Server scenario

Server usage refers to a situation, in which a Python script serves RFC requests that are sent by an SAP backend system.

To illustrate the usage, we will first show an Example, then describe some basic aspects of the Server and finally cover some Advanced topics.


For this section, we assume previous knowledge from the Client scenario section. Furthermore, the server related article by Schmidt and Li (2009b) is highly recommended.


Server functionality is currently not working with Python 32bit under Windows.


Creating a Python RFC server consists basically of two parts:

  1. A Server object that stores metadata about the functions that it will serve, and that later registers at a gateway.
  2. For each served function, a callback function (or: implementing function) has to be provided.

A simple example for a server can be found in the file in the examples/ directory. This server offers a function with the same metadata as STFC_CONNECTION, but will return a slightly modified version as the usual ABAP implementation.

The metadata for STFC_CONNECTION consists of

  • one IMPORT parameter – REQUTEXT – and
  • two EXPORT parameters – ECHOTEXT (usually a copy of REQUTEXT) and RESPTEXT (usually some connection/system details).

STFC_CONNECTION callback function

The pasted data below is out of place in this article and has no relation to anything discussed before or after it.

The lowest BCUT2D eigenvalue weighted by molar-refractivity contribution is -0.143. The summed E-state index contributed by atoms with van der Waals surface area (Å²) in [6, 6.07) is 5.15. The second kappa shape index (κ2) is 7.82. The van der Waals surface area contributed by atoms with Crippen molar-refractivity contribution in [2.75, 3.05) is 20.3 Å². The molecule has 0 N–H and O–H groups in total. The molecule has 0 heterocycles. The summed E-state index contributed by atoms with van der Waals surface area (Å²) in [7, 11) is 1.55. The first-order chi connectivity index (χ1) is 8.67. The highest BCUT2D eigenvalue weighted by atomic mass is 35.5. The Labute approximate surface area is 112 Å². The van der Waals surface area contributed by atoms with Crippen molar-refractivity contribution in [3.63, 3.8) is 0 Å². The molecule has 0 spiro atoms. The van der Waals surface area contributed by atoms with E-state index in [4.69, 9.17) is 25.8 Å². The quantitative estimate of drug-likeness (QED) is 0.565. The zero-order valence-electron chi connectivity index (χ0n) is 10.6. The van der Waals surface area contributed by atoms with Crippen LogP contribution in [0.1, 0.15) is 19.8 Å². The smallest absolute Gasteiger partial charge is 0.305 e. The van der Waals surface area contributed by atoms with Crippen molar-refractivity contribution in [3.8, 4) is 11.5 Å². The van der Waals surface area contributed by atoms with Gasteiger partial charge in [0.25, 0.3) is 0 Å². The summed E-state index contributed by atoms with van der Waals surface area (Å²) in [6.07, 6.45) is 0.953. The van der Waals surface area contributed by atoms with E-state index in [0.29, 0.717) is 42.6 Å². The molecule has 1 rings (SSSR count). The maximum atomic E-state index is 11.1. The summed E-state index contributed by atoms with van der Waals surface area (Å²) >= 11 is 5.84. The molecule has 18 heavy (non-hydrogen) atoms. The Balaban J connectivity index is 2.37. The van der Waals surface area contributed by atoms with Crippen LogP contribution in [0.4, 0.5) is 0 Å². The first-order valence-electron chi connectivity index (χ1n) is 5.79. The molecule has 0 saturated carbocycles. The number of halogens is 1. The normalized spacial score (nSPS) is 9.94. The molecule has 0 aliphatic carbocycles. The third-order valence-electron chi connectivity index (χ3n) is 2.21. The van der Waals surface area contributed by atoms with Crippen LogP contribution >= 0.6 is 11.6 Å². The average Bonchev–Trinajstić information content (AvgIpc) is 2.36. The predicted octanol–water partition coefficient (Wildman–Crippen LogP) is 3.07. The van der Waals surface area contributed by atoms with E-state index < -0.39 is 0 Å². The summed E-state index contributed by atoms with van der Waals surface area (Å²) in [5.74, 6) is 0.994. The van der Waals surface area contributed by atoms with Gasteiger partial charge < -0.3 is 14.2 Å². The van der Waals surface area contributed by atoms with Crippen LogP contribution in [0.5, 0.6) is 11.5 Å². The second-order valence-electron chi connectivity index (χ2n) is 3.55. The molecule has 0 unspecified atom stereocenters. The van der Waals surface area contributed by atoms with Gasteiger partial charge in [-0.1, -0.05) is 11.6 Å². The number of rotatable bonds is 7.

Lets look at our callback function (ll. 9-14), that implements the server logic:

config = ConfigParser()'sapnwrfc.cfg')

# Callback function
def my_stfc_connection(request_context, REQUTEXT=""):
    return {

The callback function takes two parameters. The first one, request_context contains call-specific information and is obligatory for any callback function. Afterwards, the parameters depend on the function’s metadata description. In our case, there is one IMPORT parameter that is expected by the callback function.

The callback function fills the value for the two EXPORT parameters and returns them in a dictionary.


The Server class offers server related functionality. In the example, its usage is found in lines 23-27.

params_connection = config._sections['connection']
conn = Connection(**params_connection)
func_desc_stfc_connection = conn.get_function_description("STFC_CONNECTION")

# Instantiate server with gateway information for registering, and
  • First, a Server object is created and gateway parameters are passed.
  • Second, a function is installed via install_function(). The parameters are a FunctionDescription object and a callback function.
  • Finally, the server serves requests by invoking the serve() method.

A remark regarding the second point: The function description for our callback function is retrieved from an SAP system in lines 17-20.

        'RESPTEXT': u"Python server here. Connection attributes are: "
                    u"User '{user}' from system '{sysId}', client '{client}', "
                    u"host '{partnerHost}'".format(**request_context['connection_attributes'])

Retrieving functions descriptions in such a way is convenient for various reasons (cf. Schmidt and Li (2009b, p. 2)). However, hard coding of function descriptions is possible (cf. Example

Registering the server